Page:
The most devastating scene in On the Record, HBO Max’s new documentary from Kirby Dick and Amy Ziering detailing sexual assault allegations against hip-hop mogul Russell Simmons, is about a love song, at least at first.
If you’re a hip-hop fan, it’s the love song: 1995’s “I’ll Be There for You/You’re All I Need,” by Method Man featuring Mary J. Blige. The song is a cover of the 1968 classic by Marvin Gaye and Tammi Terrell, an ode to the selflessness and commitment required of long-term love. But the hip-hop remix adds texture in places that Hitsville, Motown’s legendary Detroit studio, could not. It paints a vivid picture of the external barriers that threaten to make young Black love impossible—prison, police. Its first verse ends in a line seldom heard in 1990s gangsta rap, lauded for being rugged and yet romantic: “I got mad love to give.”
An important part of the genius behind the song, it turns out, was Drew Dixon, then a 24-year-old up-and-coming A&R executive at Def Jam, the era’s preeminent hip-hop label. In the scene in question, Dixon reflects on how she heard just a few lines of a verse by Method Man and immediately recognized it as what she calls “a hip-hop sonnet.” The daughter of a prominent Black DC political family and self-avowed hip-hop head, she did the behind-the-scenes ideation that brought Blige, known as the queen of hip-hop soul, onboard. The record was a smash and Dixon was on the come-up. Then, she says, she was viciously raped by her boss, Simmons, who’d lured her into his apartment with the bait that he had a promising demo in his home stereo.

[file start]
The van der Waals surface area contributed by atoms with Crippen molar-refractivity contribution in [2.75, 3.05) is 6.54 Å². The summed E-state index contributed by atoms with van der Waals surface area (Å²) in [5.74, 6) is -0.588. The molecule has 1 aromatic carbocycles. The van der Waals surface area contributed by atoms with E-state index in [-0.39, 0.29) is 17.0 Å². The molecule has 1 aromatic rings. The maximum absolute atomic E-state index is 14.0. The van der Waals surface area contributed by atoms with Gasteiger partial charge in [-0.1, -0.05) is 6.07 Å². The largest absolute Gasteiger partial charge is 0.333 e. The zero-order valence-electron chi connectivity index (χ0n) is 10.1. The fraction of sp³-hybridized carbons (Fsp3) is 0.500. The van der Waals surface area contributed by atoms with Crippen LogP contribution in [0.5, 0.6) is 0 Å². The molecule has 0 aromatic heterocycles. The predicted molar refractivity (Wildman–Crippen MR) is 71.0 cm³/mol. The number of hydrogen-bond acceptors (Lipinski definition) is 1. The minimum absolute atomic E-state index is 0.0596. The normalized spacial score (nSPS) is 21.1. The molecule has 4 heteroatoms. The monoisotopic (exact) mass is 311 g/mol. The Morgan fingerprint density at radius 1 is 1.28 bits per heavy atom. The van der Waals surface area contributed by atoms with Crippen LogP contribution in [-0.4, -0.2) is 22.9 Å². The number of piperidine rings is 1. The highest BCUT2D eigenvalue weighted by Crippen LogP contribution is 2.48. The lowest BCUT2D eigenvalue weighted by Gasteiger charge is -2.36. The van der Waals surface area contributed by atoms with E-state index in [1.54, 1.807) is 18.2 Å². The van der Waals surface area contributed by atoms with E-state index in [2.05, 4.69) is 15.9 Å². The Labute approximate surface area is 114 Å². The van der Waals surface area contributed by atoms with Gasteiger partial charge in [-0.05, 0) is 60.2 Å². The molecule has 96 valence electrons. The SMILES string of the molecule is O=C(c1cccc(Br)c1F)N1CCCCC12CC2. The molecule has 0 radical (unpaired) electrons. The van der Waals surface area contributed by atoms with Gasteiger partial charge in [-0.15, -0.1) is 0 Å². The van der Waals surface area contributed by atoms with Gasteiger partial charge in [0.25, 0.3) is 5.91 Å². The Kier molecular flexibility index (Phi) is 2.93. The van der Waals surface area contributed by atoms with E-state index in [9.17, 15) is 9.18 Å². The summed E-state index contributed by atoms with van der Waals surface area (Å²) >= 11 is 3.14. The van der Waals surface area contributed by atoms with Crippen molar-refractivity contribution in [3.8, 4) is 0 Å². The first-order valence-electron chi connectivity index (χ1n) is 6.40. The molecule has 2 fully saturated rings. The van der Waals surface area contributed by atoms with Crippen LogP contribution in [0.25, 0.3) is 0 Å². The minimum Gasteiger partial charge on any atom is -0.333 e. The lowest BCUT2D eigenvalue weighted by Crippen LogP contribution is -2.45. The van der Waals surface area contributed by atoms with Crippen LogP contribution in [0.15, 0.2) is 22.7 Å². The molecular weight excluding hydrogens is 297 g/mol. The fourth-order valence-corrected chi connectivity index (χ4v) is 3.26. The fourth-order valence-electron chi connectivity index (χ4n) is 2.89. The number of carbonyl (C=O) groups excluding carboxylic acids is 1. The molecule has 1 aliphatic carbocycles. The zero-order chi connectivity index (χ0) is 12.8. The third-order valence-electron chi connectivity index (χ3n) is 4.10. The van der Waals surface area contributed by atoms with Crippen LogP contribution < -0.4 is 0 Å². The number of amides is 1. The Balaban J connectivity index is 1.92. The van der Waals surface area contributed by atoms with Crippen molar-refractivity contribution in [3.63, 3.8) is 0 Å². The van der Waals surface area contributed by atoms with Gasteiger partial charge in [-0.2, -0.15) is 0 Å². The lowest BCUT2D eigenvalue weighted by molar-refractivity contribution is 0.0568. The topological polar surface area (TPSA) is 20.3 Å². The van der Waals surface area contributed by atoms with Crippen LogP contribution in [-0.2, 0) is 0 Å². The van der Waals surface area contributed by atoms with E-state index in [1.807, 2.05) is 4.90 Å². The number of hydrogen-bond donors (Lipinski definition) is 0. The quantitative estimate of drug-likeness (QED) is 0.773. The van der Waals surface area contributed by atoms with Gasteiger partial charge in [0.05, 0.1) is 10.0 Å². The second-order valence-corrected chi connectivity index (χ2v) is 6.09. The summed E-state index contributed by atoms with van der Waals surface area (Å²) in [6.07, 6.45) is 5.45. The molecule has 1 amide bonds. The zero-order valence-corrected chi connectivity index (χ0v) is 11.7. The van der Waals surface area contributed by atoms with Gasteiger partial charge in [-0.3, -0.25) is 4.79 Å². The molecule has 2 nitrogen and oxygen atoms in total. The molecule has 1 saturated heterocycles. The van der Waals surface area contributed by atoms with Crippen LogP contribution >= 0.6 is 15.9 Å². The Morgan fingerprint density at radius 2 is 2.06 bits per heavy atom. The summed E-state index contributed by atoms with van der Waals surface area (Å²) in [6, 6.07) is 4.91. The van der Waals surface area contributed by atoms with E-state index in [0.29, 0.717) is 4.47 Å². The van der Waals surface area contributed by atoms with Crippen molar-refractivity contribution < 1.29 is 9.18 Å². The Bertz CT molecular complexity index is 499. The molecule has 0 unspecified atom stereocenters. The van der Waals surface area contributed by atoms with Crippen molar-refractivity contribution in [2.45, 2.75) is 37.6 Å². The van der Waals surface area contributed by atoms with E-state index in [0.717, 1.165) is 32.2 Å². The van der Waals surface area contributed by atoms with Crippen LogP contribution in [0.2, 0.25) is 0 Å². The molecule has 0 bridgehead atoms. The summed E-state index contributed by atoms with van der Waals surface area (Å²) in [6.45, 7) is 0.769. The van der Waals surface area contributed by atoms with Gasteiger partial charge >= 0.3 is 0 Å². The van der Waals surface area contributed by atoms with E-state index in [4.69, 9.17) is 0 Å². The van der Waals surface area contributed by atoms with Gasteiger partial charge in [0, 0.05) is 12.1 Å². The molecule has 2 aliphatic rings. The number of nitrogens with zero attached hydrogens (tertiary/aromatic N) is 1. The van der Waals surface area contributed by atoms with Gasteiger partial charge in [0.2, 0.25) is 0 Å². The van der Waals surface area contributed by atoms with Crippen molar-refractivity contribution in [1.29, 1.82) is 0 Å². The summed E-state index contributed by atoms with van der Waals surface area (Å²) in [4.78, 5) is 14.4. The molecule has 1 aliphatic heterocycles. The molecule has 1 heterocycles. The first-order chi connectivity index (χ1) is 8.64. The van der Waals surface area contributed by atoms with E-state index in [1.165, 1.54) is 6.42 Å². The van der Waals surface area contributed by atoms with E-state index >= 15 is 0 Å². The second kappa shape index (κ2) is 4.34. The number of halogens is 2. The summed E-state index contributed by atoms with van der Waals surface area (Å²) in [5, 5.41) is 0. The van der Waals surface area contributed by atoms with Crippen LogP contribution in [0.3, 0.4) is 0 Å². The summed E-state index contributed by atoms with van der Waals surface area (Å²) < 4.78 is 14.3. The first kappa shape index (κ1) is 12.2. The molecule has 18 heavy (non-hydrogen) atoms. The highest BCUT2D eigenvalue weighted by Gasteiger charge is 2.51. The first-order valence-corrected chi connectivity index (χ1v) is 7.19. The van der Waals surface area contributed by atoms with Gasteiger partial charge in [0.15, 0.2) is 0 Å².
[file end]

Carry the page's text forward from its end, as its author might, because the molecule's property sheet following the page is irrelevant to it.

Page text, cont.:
The attack came after several alleged incidents of sexual harassment by Simmons; Dixon alleges that he repeatedly groped, exposed himself to, and tried to kiss her. Dixon was eager to stay focused on her work and considered the constant harassment par for the course not just in hip-hop, but in the music industry more generally. It was the Beatles, after all, who sang in 1965, “I’d rather see you dead, little girl, than be with another man.” “These white patriarchal power structures that exist in America, we just mimic them,” Tarana Burke, MeToo’s founder, tells the filmmakers. “We make them our own.”
As his behavior escalated, Dixon still admired Simmons as a pioneer, a man whose business savvy helped move hip-hop beyond neighborhoods in the South Bronx and Queens and into the mainstream. She saw Simmons as a “tragic ADD puppy dog that I just had to keep retraining,” she says in the film, acknowledging the unspoken workplace requirement that women are made to withstand and compensate for the emotional failings of their male counterparts. “I guess I thought it was just part of the culture and I just needed to manage around it.”